votes
3answers
672 views

how do you say disillusioned using a word “fantasy”?

I am writing an essay, but I am having a hard time using the word, fantasy, right. "I had fantasy about living abroad, but when I arrived there, my fantasy was " I want to continue with that ...
0
votes
4answers
2k views

“I am a beneficiary from” or “I benefited from”? [closed]

Which is more native like? I personally am a beneficiary of the good policies he conducted. or I personally benefited from the good policies he conducted.
1
vote
0answers
340 views

Same, same but different

If anyone has been to S.E. Asian countries there is a familiar English phrase, Same, same but different. It always brings a smile to my face when I hear it as you kind of know what the person is ...
0
votes
0answers
85 views

What does it mean when someone uses two periods? [duplicate]

In past communications with non-native English speakers, I occasionally see the use of two periods. Some examples: Ok.. let's meet soon. Sounds good.. Thursday Meeting.. This seems to ...
3
votes
1answer
4k views

Is “research” as a countable noun actually used by native speakers?

I see this phrase being used often by non-native speakers, and it never fails to strike me as incorrect: "In this research, [...]" I also note that Wiktionary and Merriam-Webster consider that ...
1
vote
0answers
54 views

When or where did “sth” come to mean “something”? [duplicate]

This is not the same question as What is meant by "sth"? although one of it's answers is a partial answer to this question. This question does not relate to "what does sth mean?" but those ...
0
votes
1answer
5k views

`Since as a` vs `Ever since I was a`

Example: Since as a little kid, I had passion about ... Is this acceptable to say as opposed to: Ever since I was a little kid, ... or Since I was a little kid, ... Is It possible to write ...
10
votes
3answers
4k views

Why do non-native English speakers get the present participle wrong?

I see people saying things like this: With a new infusion of cash it allows to make the film. ...instead of... With a new infusion of cash it allows making the film. I can't find a ...
-3
votes
2answers
416 views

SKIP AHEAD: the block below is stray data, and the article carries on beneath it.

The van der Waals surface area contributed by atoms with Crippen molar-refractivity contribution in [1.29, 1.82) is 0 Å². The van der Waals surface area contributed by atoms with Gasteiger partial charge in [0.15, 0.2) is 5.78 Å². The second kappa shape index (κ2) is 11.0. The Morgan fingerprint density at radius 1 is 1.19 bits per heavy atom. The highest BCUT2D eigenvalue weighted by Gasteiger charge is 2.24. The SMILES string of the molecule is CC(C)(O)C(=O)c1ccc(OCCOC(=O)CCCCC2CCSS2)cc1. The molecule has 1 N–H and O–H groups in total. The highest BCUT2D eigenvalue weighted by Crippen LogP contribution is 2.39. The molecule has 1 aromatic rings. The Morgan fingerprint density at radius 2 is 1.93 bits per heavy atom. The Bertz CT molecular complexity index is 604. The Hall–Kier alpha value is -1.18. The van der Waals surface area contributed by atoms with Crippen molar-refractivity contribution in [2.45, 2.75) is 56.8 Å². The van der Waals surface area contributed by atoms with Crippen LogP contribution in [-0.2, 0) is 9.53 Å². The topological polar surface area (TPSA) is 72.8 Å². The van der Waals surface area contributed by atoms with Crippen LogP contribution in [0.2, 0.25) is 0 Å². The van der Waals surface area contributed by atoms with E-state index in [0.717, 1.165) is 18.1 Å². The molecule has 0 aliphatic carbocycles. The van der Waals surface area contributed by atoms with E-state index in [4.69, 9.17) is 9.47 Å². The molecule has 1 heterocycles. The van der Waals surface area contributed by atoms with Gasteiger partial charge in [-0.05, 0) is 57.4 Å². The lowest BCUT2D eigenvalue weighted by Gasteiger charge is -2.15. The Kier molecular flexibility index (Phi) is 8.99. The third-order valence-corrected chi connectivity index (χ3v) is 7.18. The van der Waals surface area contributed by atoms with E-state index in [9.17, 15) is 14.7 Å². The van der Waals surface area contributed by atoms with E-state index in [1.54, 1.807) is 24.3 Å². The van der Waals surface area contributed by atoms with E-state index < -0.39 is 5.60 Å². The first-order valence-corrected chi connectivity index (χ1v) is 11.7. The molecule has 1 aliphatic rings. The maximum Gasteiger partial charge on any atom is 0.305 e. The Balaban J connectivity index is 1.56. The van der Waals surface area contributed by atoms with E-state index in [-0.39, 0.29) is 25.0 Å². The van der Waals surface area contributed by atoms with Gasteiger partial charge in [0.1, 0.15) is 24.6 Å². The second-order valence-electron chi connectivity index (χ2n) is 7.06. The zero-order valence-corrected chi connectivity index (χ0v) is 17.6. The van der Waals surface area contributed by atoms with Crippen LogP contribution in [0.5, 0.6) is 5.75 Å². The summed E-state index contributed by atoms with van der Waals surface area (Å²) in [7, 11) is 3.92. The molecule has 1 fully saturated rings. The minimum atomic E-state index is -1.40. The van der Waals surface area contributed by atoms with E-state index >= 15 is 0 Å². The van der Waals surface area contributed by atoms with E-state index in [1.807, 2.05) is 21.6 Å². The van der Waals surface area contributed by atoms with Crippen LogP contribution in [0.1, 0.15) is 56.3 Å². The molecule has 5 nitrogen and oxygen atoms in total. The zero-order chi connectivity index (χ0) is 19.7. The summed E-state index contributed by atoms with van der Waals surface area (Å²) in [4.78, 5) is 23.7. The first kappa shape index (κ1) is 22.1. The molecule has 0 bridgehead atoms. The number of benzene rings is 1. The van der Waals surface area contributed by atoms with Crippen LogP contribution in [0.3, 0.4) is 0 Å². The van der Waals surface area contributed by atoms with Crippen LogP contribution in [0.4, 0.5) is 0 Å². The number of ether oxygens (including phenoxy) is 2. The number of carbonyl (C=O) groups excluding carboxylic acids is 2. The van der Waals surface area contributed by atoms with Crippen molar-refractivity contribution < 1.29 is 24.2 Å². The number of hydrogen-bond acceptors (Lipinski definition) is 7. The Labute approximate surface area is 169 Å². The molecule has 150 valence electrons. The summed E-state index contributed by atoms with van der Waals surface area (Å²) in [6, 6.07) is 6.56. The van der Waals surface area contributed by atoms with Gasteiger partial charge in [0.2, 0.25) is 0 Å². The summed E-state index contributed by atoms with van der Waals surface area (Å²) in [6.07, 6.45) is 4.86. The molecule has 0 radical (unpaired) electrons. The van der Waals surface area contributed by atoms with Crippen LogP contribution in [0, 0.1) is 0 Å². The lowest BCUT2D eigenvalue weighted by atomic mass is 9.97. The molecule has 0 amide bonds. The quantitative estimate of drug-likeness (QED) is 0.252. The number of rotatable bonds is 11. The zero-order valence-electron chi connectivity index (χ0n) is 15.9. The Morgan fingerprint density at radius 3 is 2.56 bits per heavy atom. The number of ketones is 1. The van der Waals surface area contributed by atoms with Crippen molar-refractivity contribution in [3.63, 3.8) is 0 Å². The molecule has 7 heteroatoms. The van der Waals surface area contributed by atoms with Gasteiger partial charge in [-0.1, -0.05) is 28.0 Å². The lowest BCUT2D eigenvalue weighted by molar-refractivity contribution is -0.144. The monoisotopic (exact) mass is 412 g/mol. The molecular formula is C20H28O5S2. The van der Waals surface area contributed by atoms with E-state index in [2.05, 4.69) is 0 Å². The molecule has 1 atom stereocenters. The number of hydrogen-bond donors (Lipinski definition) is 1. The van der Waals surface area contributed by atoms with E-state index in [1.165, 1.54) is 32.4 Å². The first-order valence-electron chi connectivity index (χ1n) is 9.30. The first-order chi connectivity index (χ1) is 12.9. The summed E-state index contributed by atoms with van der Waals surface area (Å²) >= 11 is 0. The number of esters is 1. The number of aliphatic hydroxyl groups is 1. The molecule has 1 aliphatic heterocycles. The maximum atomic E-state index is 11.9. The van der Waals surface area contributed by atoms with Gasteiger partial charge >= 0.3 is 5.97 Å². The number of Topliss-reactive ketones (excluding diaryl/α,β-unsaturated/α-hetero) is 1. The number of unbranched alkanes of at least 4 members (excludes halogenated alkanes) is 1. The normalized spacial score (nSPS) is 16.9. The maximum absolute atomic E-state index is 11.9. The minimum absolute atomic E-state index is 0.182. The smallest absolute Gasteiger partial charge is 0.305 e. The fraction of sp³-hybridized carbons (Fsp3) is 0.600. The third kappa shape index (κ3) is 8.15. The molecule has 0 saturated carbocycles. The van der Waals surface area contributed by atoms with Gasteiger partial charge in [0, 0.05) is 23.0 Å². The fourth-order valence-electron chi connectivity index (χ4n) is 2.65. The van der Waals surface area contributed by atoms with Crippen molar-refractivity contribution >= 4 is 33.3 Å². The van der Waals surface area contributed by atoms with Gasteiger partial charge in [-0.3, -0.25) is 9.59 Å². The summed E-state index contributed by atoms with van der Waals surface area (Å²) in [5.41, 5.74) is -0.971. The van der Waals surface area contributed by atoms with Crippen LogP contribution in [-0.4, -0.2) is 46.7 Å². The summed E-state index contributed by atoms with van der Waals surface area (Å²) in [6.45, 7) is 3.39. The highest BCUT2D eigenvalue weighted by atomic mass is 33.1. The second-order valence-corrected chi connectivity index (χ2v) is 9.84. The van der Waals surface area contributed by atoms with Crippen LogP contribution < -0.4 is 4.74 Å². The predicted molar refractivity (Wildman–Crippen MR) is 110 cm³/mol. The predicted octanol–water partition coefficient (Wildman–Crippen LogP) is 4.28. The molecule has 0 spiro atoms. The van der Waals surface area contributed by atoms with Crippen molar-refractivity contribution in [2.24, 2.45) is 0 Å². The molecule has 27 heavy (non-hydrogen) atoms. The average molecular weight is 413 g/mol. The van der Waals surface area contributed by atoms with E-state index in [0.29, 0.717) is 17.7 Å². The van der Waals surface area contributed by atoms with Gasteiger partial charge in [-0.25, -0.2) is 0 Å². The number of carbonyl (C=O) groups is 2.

“Name1 Name2 are also want to join?” [closed]

"name1 name2 are also want to join?" Is totally incorrect, however, I am unable to explain it, so as why is it incorrect. Could you please help me explain it?
-1
votes
1answer
1k views

A question about the Ancient Greek word 'πῦρ' in Arher Machen's “The Shining Pyramid” [closed]

Has anyone read this novel? I am quite puzzled. πῦρ is the derivation of fire. Has fire anything to do with Pyramid?
3
votes
3answers
796 views

Grammar: What does it really take to be “very good” at it? [closed]

I will try to formulate this question so that it makes sense for a wider audience and suits the style of the QA here. Feel free to suggest changes. I am a non-native English speaker living in the US ...
-1
votes
3answers
1k views

Which English words are commonly misused by non-native English speakers? [closed]

It's quite easy to find lists of commonly misused words. They are all over the internet. But it's not clear which of them are the MOST commonly misused words. This article says that there are 38 ...
1
vote
1answer
2k views

What is the best way of asking someone his or her strongest language?

It seems that the term 'first language', 'native language', 'mother tongue' each may have some different connotations or unnecessary implications of political correctness to some people. 'L1' seems to ...
3
votes
2answers
3k views

the and thee (I prefer to pronounce it as thuh all the time) [closed]

My question is can I always pronounce THE with thuh instead of thee? Because unlike "a" "an" rule, pronouncing "thee" seems cumbersome for some people (including me) Note that I know the "emphasis" ...
6
votes
3answers
541 views

If a word is coined / popularized / used only or mainly by second-language speakers of English, is it still considered to be an English word?

It seems that there are quite a few terms that look like English and are used in English spoken by non-fluent or fluent but nonnative speakers of English as a second language amongst themselves, but ...
2
votes
3answers
656 views

Is “wanna” more common with non-native speakers?

Is the word "wanna" (as opposed to "want to") more common in the writing of non-native speakers than in the writing of native speakers of English? Is this effect more pronounced when you exclude ...
2
votes
0answers
161 views

Which word can honestly portray a non-native's language abilities [closed]

I have often been intrigued by the following questions in various documents across the Indian sub-continent: Ability to read, speak, and write - Yes. Fluency level- Beginner, Intermediate, ...